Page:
Fixing broken headstocks are a regular part of life in a guitar repair shop. Most times people bring their guitars to us, thinking that a broken headstock means the death of their beloved guitar. The thing is, most headstock breaks aren’t nearly as bad as people tend to think, and we can resuscitate their instrument with relative ease. No need to ring your guitar’s death knell! We gotcha.
Occasionally, we get a broken headstock in that is deceptively complex. We recently received a broken Taylor guitar, with what seemed to be a fairly innocuous crack. However, upon closer inspection, it was revealed to be a bit of a doozy:
It broke both along the wood’s grain line and along Taylor’s finger joint (which is a technique they seem to have largely abandoned). The trouble with this kind of break is that just gluing it back together isn’t an option: the two opposing glue surfaces are just too small, and are oriented in such a way that they would just pull apart under string tension. We would have to add structure across the break to make this guitar super stable. In this case we opted to create a headstock overlay.
First, we removed the neck from the guitar (easy enough with a Taylor, which utilizes a bolt on neck design), and flooded the crack with glue, and arranged the clamps in such a way to ensure a super tight fit. We used the added weight of the clamps as a sort of leveraging mechanism, to ensure that the crack closed up perfectly.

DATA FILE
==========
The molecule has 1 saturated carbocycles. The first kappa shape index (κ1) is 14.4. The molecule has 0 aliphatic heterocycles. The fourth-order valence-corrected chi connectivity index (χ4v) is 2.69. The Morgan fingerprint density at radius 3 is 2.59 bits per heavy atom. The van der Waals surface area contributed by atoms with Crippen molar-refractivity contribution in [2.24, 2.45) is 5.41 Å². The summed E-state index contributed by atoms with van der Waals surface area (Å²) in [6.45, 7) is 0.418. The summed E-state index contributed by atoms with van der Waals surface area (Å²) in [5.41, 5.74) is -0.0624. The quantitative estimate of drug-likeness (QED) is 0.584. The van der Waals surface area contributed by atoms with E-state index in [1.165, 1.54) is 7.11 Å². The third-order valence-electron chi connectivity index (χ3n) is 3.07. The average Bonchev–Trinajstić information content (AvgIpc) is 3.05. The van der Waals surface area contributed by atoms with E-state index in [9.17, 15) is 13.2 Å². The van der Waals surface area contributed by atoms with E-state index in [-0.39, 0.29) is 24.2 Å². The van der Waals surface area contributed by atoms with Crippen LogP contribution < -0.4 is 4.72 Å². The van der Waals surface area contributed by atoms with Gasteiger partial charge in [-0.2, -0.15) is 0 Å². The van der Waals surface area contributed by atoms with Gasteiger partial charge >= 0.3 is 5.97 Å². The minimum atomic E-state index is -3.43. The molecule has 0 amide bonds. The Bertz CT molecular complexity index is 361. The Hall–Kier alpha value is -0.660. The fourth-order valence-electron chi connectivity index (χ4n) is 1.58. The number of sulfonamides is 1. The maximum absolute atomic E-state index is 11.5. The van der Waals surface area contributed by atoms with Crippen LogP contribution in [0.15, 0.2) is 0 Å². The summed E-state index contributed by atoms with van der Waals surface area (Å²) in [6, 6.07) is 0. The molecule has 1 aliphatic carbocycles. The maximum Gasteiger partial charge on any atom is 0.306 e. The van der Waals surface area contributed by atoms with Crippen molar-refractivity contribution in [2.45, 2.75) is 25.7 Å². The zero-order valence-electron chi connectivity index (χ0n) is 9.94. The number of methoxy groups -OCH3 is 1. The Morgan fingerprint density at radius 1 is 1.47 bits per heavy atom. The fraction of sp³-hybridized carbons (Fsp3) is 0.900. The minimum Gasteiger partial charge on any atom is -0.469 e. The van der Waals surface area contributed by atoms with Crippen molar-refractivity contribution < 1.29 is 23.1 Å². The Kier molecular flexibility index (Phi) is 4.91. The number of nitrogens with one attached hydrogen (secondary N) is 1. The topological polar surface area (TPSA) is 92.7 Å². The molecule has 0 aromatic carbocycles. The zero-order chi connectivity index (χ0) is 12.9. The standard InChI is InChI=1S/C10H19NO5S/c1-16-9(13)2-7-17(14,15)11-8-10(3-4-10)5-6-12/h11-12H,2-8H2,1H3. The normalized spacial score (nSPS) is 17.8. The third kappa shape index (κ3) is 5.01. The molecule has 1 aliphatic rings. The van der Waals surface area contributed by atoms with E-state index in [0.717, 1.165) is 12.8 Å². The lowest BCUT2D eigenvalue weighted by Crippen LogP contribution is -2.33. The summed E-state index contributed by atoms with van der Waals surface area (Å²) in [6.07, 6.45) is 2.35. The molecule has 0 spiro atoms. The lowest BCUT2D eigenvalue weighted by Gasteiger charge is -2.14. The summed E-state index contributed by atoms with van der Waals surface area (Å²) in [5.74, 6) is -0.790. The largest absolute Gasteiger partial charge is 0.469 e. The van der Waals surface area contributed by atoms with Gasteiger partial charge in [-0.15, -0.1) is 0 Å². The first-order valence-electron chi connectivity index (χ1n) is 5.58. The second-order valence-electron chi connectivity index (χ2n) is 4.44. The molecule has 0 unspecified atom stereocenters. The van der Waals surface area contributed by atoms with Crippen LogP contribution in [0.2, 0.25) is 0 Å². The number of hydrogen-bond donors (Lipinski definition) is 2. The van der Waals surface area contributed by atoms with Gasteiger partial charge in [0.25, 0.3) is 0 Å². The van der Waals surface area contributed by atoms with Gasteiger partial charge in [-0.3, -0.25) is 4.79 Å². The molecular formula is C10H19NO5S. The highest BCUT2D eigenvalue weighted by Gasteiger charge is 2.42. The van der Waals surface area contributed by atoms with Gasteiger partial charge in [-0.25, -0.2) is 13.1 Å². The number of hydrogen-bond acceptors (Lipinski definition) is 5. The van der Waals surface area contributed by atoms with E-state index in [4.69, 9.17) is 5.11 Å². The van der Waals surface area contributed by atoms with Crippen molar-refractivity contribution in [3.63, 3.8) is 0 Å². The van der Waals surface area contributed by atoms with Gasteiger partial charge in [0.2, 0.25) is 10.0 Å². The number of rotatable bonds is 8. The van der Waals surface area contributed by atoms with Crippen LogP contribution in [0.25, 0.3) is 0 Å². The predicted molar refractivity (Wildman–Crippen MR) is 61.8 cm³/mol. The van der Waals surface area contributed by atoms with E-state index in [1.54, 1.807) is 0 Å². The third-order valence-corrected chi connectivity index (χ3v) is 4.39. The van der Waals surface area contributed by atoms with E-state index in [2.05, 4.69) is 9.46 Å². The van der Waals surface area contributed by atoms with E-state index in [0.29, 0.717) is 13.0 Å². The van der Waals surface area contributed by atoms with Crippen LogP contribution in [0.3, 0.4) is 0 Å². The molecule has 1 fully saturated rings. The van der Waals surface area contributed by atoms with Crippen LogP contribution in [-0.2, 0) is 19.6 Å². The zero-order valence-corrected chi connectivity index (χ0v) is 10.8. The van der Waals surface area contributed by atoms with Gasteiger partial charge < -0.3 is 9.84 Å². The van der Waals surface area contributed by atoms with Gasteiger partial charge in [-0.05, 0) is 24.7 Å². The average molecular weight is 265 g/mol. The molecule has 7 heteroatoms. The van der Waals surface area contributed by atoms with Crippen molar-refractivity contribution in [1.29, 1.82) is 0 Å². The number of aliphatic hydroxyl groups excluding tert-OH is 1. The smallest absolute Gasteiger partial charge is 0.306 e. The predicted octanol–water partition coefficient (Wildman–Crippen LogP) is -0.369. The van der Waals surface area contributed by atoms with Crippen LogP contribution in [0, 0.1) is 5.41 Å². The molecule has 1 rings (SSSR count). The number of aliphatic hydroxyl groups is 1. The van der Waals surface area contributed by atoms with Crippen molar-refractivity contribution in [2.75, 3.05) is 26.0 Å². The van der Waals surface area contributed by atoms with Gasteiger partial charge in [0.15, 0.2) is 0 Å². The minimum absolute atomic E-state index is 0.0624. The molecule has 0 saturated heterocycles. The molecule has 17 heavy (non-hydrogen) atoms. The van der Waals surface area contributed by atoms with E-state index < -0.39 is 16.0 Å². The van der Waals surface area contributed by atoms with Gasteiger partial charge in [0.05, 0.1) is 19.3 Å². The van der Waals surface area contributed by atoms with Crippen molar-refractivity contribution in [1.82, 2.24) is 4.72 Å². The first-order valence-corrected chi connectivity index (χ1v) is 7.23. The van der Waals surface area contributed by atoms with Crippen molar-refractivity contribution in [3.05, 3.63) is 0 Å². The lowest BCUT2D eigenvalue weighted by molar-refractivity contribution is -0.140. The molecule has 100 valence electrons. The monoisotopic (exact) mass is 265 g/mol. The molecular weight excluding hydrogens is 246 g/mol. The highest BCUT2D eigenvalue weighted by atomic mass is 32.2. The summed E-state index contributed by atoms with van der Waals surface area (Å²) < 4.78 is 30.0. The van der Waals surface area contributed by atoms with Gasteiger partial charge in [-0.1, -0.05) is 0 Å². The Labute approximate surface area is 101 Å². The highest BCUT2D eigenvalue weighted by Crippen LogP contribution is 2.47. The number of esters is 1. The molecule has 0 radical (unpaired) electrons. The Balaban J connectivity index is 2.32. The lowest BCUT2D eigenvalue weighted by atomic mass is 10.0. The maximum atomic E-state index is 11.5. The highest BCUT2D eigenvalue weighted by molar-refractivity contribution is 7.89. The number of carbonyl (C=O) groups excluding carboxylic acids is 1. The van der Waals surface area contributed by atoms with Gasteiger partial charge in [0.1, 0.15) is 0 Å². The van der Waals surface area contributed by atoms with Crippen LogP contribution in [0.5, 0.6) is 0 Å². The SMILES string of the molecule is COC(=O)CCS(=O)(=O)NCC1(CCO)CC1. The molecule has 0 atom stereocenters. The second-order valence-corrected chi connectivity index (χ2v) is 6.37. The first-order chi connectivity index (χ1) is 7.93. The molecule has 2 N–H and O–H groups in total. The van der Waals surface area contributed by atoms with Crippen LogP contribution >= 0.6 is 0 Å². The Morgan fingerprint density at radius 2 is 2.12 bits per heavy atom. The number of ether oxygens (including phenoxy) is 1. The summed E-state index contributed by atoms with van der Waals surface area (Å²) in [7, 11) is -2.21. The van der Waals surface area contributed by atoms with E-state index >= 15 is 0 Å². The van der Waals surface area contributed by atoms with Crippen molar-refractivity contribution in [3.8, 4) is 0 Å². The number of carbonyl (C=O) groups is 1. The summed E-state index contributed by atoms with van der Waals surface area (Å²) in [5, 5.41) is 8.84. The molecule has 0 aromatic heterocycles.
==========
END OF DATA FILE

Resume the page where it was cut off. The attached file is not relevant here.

Our next step was to remove wood from the headstock, right across the break, so that we could add new wood and build a new stronger structure. We carefully marked it off, and then used a series of rasps and files to create a perfect cut.
We used a contour gauge to measure the shape of our new cut, and then used the gauge to make a perfectly matching chunk of mahogany to mate to the headstock across the break.
We used a sizable piece of mahogany, as we had opted to create a volute, which is sort of triangular thickening right at the headstock/neck joint. We also added a thin veneer of mahogany across the entire headstock, creating a sandwich of two different layers over the break. This would make the joint stronger, hide one of the volute/headstock seams, and would look pretty classy to boot. We carved the excess wood away, and blended the new wood into the original with a carving knife, rasps, sandpaper, and a lot of patience. This kind of work takes time, but it’s certainly the most fun part of the job.
Once we were happy with the shape, we oiled the whole thing and polished it up, put the tuners back on, and strung it back up to pitch. It’s now even more stable than it was when it left the factory, and we think it looks great, even if we say so ourselves.
Yeah, we’re happy with that. Yet another broken guitar rescued from an ignominious fate! Huzzah!